[0:13:30.7] CH: Go to the tech meetups that are in your city, go to some of the meetup groups that are in your city. You know, organize, just post something on Facebook and say you’re getting some people t together for coffee, and go and buy 10 people coffees. I had dinner last week in Austin Texas and I put a note on Facebook and I had 10 CEO’s come to the dinner.

I paid and it was $890 total because one guy bought a $160 bottle of wine. That’s not a lot of money to spend with 10 people, right? You could do that over coffee and it would cost you 50 bucks.

[0:13:57.2] RN: Totally.

[0:13:58.7] CH: Even enough to buy the coffee. I’ve seen people that they call it lobby surfing or lobby con, go to a conference, they won’t pay to go to the conference and they’ll hang out in the lobby at the conference just to talk to people.

[0:14:09.6] RN: Like that lobby con.

[0:14:11.5] CH: Well, I’ll tell you, there’s one of the kids who I mentored, a guy named Connor Blakely, do you know Connor?

[0:14:15.9] RN: Yeah, young guy, right?

[0:14:16.9] CH: Yeah, 17 years old. He’s known as Gen Z guy or Gen Z I guess and I’ve known him since he was 15, he cold called myself and Gary Vaynerchuk on the same day to ask us if we would mentor him, neither of us knew who he was, we both said yes.

I did my first call with Connor when he was 15.

[0:14:30.6] RN: Why did you say yes?

[0:14:32.2] CH: Because he asked and he knew what he wanted. That was the key. Well he actually could tell me the top five things he wanted to learn from me and it was learning, it wasn’t introductions and I said yes that we would do the call, I did a quick skype call with him for half hour and I said, “I need to talk to your parents really quickly to make sure that it’s okay” because it was kind of weird, right?

This guy talking to a 15 year old kid and his parents came in and waved and dad said, “Thumbs up” and I said, “Okay,” we talked and he was very clear on what he wanted to learn. Afterwards, he followed up with an email saying thank you in a physical note that he mailed to me saying thank you.

That was it, that’s all he needed to do and from there, I’ve become a huge fan, I introduced him to everybody I can so that’s another thing, just reach out and ask. Every single person who’s successful got helped by someone at some point in their career and at some point, we, as humans like to help other people.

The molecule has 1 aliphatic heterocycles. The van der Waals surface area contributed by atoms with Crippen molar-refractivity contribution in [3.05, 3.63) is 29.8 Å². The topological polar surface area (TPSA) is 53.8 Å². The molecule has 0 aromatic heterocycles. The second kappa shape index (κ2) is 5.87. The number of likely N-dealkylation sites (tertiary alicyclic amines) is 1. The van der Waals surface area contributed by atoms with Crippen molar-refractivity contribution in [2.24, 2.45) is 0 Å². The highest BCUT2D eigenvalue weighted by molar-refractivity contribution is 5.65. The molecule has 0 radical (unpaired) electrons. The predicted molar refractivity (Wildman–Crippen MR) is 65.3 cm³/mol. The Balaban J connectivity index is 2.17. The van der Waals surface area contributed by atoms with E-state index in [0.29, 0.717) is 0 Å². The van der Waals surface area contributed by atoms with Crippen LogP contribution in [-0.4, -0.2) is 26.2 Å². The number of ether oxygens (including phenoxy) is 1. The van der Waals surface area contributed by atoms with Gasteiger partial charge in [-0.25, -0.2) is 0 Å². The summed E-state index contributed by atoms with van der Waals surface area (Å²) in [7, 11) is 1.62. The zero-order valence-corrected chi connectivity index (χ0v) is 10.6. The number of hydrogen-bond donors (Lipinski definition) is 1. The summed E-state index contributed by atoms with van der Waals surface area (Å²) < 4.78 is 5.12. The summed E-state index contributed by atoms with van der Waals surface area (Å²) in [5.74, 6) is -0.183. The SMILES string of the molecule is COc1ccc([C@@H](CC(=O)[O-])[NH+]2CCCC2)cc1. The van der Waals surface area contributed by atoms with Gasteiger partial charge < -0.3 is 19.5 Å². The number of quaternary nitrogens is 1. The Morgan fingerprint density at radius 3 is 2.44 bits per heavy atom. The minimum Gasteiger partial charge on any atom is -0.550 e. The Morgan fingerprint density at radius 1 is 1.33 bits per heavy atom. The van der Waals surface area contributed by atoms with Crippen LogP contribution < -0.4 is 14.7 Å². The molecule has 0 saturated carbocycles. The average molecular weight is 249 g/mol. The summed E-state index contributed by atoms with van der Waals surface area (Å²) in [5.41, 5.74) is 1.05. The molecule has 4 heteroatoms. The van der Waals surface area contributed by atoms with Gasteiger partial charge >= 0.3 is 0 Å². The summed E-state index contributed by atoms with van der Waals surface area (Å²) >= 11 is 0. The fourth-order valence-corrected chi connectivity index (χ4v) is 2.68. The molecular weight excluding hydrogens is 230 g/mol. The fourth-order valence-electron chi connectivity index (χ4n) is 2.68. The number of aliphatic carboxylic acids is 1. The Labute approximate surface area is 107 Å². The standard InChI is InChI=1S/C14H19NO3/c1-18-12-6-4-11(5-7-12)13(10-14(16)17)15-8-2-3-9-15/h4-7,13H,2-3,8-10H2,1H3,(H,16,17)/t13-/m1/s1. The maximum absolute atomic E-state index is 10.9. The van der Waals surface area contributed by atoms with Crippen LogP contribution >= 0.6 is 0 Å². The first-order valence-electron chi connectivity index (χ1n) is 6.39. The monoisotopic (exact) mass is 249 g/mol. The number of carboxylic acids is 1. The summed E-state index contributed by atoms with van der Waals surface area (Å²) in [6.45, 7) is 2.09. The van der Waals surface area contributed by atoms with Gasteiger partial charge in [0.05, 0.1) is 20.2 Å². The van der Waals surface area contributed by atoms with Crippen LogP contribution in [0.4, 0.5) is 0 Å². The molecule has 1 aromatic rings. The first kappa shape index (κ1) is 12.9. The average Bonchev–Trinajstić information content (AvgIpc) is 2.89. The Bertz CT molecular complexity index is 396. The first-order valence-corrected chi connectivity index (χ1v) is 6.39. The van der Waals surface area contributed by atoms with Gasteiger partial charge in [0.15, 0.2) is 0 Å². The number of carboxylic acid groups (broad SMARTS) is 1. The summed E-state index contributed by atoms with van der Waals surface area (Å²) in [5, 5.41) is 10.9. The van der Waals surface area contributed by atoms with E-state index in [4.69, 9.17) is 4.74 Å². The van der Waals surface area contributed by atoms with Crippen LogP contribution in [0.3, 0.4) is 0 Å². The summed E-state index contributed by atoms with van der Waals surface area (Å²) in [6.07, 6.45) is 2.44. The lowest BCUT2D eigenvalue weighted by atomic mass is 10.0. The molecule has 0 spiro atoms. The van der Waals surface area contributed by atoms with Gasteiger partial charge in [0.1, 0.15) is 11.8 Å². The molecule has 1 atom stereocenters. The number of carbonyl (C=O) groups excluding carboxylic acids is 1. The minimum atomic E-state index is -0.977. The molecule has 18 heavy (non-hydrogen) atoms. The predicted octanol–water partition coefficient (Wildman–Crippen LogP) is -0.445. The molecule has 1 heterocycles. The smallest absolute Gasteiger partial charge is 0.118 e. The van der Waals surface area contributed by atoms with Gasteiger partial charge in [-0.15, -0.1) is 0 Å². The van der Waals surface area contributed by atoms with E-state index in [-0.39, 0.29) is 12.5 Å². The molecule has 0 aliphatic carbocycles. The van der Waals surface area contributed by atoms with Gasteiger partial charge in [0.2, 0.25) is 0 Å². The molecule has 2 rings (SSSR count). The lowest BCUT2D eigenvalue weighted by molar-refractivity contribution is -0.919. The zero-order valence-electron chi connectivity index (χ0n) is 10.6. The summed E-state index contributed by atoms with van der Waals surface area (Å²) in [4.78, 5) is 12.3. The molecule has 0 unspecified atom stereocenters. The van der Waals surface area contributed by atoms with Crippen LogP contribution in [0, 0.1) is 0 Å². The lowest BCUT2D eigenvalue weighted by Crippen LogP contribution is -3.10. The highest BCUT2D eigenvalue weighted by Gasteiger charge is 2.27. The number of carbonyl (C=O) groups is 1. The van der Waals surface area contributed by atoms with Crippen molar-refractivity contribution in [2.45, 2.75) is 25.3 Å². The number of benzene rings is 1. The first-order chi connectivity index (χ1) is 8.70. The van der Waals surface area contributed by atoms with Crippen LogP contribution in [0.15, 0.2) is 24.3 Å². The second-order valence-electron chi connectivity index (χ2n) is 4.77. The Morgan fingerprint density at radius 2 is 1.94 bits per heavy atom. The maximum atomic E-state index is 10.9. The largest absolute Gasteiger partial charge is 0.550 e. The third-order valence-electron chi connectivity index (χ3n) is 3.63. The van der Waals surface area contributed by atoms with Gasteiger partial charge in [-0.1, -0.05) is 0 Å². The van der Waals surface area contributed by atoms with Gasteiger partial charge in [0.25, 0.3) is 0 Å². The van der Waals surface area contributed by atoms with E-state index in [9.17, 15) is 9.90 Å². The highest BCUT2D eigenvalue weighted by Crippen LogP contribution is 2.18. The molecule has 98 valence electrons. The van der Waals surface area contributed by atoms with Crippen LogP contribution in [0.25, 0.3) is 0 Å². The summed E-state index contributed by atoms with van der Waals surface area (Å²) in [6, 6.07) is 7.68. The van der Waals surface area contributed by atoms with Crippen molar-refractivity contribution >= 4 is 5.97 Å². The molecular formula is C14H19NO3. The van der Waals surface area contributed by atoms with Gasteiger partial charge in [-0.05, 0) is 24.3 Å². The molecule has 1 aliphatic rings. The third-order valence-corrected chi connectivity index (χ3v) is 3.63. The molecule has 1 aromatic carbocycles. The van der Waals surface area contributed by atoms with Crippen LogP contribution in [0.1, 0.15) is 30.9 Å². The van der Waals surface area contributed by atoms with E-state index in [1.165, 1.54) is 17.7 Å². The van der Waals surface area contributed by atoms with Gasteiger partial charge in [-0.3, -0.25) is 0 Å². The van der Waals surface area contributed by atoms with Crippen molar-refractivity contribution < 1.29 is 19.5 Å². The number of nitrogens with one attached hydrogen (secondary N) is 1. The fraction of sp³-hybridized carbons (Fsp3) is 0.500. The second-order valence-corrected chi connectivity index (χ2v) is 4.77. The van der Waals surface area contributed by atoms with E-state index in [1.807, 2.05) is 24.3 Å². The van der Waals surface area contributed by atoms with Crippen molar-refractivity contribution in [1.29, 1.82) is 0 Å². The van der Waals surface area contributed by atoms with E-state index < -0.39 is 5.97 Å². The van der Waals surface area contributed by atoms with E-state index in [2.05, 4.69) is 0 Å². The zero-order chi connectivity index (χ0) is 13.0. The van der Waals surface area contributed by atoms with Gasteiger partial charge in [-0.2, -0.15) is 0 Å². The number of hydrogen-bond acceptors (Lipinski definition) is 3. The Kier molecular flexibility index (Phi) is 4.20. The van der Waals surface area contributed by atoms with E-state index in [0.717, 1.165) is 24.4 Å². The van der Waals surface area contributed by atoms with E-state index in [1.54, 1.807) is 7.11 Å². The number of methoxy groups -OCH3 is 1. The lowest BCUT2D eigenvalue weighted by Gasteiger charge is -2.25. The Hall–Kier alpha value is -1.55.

We tend to say yes but you have to respect their time. If you call and say, you know, “Hey, will you mentor me? “You’re going to say no.

[0:15:26.7] RN: I was going to ask, what’s the difference between what Connor did versus somebody you have said no to?

[0:15:32.1] CH: Yeah, a lot of times I’ll get people sending me a note saying, “Hey, would you mentor me?” I’m going to say no. I’m not going to mentor you because that’s a long-term relationship. That’s what I do for money as well. I coach and mentor CEO’s all over the world, they pay me to do that. Chances are, probably not going to do it for free.

Connor didn’t ask me to mentor him, he said, “Do you have 15 minutes, I’d like to do a quick call with you to ask you these five questions.”

[0:15:54.0] RN: Totally different.

[0:15:55.0] CH: Sure, done, right? Absolutely. Then guess what happens after 15 minutes. “Hey, do you mind if I ping you in a month or so with a follow up question?” For sure. Then guess what happens, all of a sudden, that’s like – I get emails and texts. Literally, I got a text message from one in the plane today.

I got a text message for like – I get text messages from Connor and emails form Connor all the time asking me questions and I will go through brick walls for this guy now.

[0:16:16.6] RN: It’s because he came strategically?

[0:16:18.9] CH: Yeah and he understood what he’s looking for. Yeah, there he is, 3:00, he texted me again.

[0:16:23.6] RN: That’s great. Did you run into any hard – obviously it was a big mental shift to actually invest in College Pro Painters. Did you run into any struggles, hardships at the beginning or any massive failures through that business?

[0:16:38.5] CH: For sure. I was probably six weeks in to running the business and I hired four or five of my really close friends to move to the city to work for me. We were about six weeks into the business and they thought I was making tons of money and they hated me.

I was almost bankrupt and wasn’t making any money. What they saw was revenue, they didn’t understand all the expenses , they didn’t understand the difference between revenue minus expenses equals hopefully profit and I wasn’t making any. I went and told my dad, again, my first mentor, right?